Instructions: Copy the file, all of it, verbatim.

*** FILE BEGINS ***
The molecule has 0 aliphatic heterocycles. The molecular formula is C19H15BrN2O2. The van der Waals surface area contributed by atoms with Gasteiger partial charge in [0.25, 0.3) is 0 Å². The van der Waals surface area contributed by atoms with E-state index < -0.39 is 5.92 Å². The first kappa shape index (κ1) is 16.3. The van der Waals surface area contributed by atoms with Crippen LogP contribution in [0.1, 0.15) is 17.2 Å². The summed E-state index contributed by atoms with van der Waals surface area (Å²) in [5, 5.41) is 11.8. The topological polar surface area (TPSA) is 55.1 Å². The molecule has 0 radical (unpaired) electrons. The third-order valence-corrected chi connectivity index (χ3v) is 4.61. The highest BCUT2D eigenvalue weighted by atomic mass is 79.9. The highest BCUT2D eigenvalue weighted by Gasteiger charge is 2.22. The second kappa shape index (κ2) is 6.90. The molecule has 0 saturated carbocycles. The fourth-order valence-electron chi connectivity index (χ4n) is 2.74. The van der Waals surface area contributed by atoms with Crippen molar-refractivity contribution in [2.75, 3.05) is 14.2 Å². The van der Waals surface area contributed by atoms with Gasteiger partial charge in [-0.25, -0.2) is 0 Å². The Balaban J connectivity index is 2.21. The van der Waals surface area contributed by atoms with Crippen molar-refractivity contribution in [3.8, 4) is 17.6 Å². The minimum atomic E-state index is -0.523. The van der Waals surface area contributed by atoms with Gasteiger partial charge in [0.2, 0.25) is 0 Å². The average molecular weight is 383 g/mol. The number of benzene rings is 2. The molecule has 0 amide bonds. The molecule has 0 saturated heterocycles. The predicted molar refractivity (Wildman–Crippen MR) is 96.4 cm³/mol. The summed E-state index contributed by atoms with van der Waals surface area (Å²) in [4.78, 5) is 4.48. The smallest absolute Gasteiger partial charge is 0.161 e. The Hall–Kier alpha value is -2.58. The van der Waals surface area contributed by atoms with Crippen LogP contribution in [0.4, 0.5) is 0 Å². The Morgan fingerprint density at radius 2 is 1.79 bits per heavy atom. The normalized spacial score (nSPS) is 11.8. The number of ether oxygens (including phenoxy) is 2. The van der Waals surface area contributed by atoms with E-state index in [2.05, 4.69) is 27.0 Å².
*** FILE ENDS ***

The molecule has 0 aliphatic heterocycles. The molecular formula is C19H15BrN2O2. The van der Waals surface area contributed by atoms with Gasteiger partial charge in [0.25, 0.3) is 0 Å². The van der Waals surface area contributed by atoms with E-state index < -0.39 is 5.92 Å². The first kappa shape index (κ1) is 16.3. The van der Waals surface area contributed by atoms with Crippen LogP contribution in [0.1, 0.15) is 17.2 Å². The summed E-state index contributed by atoms with van der Waals surface area (Å²) in [5, 5.41) is 11.8. The topological polar surface area (TPSA) is 55.1 Å². The molecule has 0 radical (unpaired) electrons. The third-order valence-corrected chi connectivity index (χ3v) is 4.61. The highest BCUT2D eigenvalue weighted by atomic mass is 79.9. The highest BCUT2D eigenvalue weighted by Gasteiger charge is 2.22. The second kappa shape index (κ2) is 6.90. The molecule has 0 saturated carbocycles. The fourth-order valence-electron chi connectivity index (χ4n) is 2.74. The van der Waals surface area contributed by atoms with Crippen molar-refractivity contribution in [2.75, 3.05) is 14.2 Å². The van der Waals surface area contributed by atoms with Gasteiger partial charge in [-0.25, -0.2) is 0 Å². The Balaban J connectivity index is 2.21. The van der Waals surface area contributed by atoms with Crippen molar-refractivity contribution in [3.8, 4) is 17.6 Å². The minimum atomic E-state index is -0.523. The van der Waals surface area contributed by atoms with Gasteiger partial charge in [0.2, 0.25) is 0 Å². The average molecular weight is 383 g/mol. The number of benzene rings is 2. The molecule has 0 amide bonds. The molecule has 0 saturated heterocycles. The predicted molar refractivity (Wildman–Crippen MR) is 96.4 cm³/mol. The summed E-state index contributed by atoms with van der Waals surface area (Å²) in [4.78, 5) is 4.48. The smallest absolute Gasteiger partial charge is 0.161 e. The Hall–Kier alpha value is -2.58. The van der Waals surface area contributed by atoms with Crippen LogP contribution in [0.4, 0.5) is 0 Å². The Morgan fingerprint density at radius 2 is 1.79 bits per heavy atom. The normalized spacial score (nSPS) is 11.8. The number of ether oxygens (including phenoxy) is 2. The van der Waals surface area contributed by atoms with E-state index in [2.05, 4.69) is 27.0 Å².